While the world watches to see who will take home the world cup, Carnegie Mellon robots are in the midst of their own championship – RoboCub 2010.

This year, two Carnegie Mellon teams joined more than 500 other teams – and about 3,000 participants – at the the RoboCub world championship in Singapore June 19-25. Using a new algorithm that helps predict a ball’s behavior based on physics, Carnegie Mellon’s robot soccer teams are hoping to out-dribble their opponents.

The CMDragons are small-sized robots focused on out maneuvering their opponents and finding creative solutions to game situations. These robots move on wheels and are less than six inches high.

Carnegie Mellon also has a standard platform team that consists of 22-inch-tall humanoid robots. These robots move on two legs and are able to kick the ball, mimicking human motions.
Carnegie Mellon is always competitive in this tournament. After winning in 2006 and 2007, and finishing second in 2008, the team experienced a computer glitch that cost them the quarterfinals win last year.

So what’s the point of soccer playing robots?

According to the RoboCup website, the ultimate goal of the competition is to develop a team of autonomous humanoid robots that can win against the human world champion team in soccer.

Read more at cmu.edu >>


Volunteer Forum

Seventy volunteers recently gathered on the Pittsburgh campus for a weekend of idea sharing and unique programming. And they definitely got the inside scoop.

Volunteers were treated to a “behind the scenes” tour of Purnell Center for the Arts, Kresge Recital Hall, Stever House, and Gates & Hillman Centers. Then President Cohon gave them the lowdown on the latest developments and happenings at Carnegie Mellon, including:
  • All new appointments and senior management hires
  • The latest and largest grants to the university
  • A recap of how we stack up in terms of the number of start-up companies generated per research dollar (AUTM ranked us 2 out of 154 universities in the 2008 fiscal year)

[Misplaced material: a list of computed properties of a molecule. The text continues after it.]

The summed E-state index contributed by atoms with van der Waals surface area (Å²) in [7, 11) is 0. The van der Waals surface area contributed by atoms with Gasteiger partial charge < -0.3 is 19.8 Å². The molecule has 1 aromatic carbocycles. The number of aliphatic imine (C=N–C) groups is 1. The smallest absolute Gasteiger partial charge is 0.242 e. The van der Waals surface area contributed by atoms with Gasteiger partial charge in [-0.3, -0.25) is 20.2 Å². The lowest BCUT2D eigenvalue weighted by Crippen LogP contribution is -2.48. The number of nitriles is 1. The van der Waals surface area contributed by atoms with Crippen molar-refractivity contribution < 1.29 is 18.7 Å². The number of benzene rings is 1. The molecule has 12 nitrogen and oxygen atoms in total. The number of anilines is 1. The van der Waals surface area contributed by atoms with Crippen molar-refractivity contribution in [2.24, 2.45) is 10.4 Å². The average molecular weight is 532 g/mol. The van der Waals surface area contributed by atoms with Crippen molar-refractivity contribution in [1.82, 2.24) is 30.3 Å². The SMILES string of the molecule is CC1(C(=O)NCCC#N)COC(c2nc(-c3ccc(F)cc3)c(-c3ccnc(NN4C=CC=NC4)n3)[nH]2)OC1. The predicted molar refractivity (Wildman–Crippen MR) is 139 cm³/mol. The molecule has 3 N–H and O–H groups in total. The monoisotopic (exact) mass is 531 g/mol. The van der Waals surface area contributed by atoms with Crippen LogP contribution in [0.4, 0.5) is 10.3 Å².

Another highlight was the special presentation of “Community Collage” by 10 current students, who danced, sang and shared their personal campus experiences, revealing a whole new aspect of diversity at Carnegie Mellon.

The weekend also included workshops, which provided volunteers with new tools, ideas and resources. Additionally, our faculty shared their latest research on the mechanical changes in cells with advanced aging, as well as how they simulate the universe on a supercomputer.

The activities didn’t end there. Volunteers also saw a special lighting of the Pausch Bridge and still had time to network with other volunteers, current students, the Alumni Association Board, faculty and staff.

A special thanks to everybody who was able to attend this year’s Volunteer Forum. For those who couldn’t make it, we hope to see you June 3-5, 2011 at next year’s forum.


President Obama Pays CMU a Visit

President Barack Obama made it back to Carnegie Mellon’s Pittsburgh campus this week.

This time he addressed the economy, health care, education and clean energy. Watch the video to hear what he had to say. A full transcript of his speech is also available.

It’s no coincidence Obama chose to deliver this speech Carnegie Mellon. President Jared Cohon weighed in on the significance of the location.

"Another aspect of the significance of his speech for us is the fact that it's here in Pittsburgh and at Carnegie Mellon," Cohon said.

"Why Pittsburgh? I think it's the same reason why he chose Pittsburgh to host the G-20. We are, as you heard him say, one of the leading models of an older industrial city, which has transformed its economy. Why Carnegie Mellon? I think it's because we're a major actor, and he knows that, in that transformation and in continuing that transformation."

Relive Obama’s 2008 visit. Watch his address and the panel discussion.